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How You Will Be Tested for Drink-Driving

Drinking and driving is a dangerous action to undertake. The personal cost of excessive consumption is higher when you calculate legal fees for a DUI, alcohol addiction treatment and the effects on your family and personal life. A police officer who suspects you’re driving under the influence of drugs or alcohol will pull your motor vehicle over and administer multiple tests to determine the volume of drugs and/or alcohol in your body. They will not really feel compassion for your mistake, focusing on preventing possible harmful events which could result from DUIs.

Field sobriety tests are used to ascertain if driving is impaired by drugs or alcohol. Sobriety tests are employed to enforce road safety and DUI laws. The tests are usually performed in three to four parts, after a traffic stop based on a suspicion that the driver is drunk or impaired.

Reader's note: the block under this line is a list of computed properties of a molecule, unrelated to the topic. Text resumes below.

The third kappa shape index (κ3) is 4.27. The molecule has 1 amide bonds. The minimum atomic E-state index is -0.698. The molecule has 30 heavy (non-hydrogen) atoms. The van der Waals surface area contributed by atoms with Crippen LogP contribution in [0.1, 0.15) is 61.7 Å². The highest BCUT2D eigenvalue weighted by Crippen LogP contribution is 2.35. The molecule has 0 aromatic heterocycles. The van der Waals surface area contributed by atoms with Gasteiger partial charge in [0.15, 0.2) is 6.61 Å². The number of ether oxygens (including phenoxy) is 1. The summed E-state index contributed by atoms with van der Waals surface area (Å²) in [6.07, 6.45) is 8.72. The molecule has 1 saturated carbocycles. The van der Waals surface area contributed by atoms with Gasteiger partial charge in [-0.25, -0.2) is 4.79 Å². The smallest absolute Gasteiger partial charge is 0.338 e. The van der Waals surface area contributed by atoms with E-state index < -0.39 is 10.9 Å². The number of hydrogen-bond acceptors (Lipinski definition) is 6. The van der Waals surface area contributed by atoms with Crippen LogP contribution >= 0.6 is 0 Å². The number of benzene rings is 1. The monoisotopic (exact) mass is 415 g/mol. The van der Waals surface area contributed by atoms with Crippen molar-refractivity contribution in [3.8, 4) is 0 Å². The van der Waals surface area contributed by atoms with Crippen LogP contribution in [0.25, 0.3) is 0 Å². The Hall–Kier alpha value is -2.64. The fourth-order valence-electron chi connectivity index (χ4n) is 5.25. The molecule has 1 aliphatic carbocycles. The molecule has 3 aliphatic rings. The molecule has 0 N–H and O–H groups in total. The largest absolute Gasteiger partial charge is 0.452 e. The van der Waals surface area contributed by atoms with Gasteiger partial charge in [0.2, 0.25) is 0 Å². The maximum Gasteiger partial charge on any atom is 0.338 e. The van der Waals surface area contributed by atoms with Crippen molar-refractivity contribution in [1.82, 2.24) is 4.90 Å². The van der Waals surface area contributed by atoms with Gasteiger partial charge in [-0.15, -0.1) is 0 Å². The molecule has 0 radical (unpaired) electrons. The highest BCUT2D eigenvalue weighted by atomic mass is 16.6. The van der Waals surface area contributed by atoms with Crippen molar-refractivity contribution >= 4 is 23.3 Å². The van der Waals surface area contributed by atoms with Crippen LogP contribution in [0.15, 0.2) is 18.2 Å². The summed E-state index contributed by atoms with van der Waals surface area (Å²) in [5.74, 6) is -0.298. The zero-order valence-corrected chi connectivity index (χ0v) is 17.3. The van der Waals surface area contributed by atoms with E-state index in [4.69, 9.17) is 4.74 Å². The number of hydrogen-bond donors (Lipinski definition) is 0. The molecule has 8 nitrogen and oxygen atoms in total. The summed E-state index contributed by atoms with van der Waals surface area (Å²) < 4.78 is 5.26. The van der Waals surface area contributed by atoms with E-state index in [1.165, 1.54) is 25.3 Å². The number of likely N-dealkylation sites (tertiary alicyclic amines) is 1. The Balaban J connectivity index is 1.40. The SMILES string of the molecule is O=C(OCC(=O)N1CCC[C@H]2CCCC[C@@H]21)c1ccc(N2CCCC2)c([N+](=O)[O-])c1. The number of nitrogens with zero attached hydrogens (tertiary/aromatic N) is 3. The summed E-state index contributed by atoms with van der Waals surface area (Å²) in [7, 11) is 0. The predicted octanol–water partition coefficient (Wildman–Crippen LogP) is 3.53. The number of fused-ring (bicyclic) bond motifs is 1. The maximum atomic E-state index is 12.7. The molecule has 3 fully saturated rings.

Results from the test are used as evidence in court cases and can be upheld on appeal. Failing the sobriety test provides probable cause for an officer to arrest you. The steps include:

Horizontal Gaze Nystagmus Test

The HGN test is the first part of most field sobriety tests. At this stage, the officer is observing the driver for involuntary jerking of the eyes when they gaze to the side, looking for three clues in each eye for a total of six. The clues are nystagmus starting before the eyes reach a 45-degree angle, inability to smoothly follow a moving object and distinct and sustained eye jerking when eyes are at maximum deviation.

Walk and Turn

HGN is followed by WAT – a test that measures a suspected drunk driver’s ability to maintain balance when following directions or walking in a straight line. The suspect is asked to take nine steps, turn on one foot (heel-to-toe) and walk along a straight line, before returning in the opposite direction, following the same steps.

One leg stand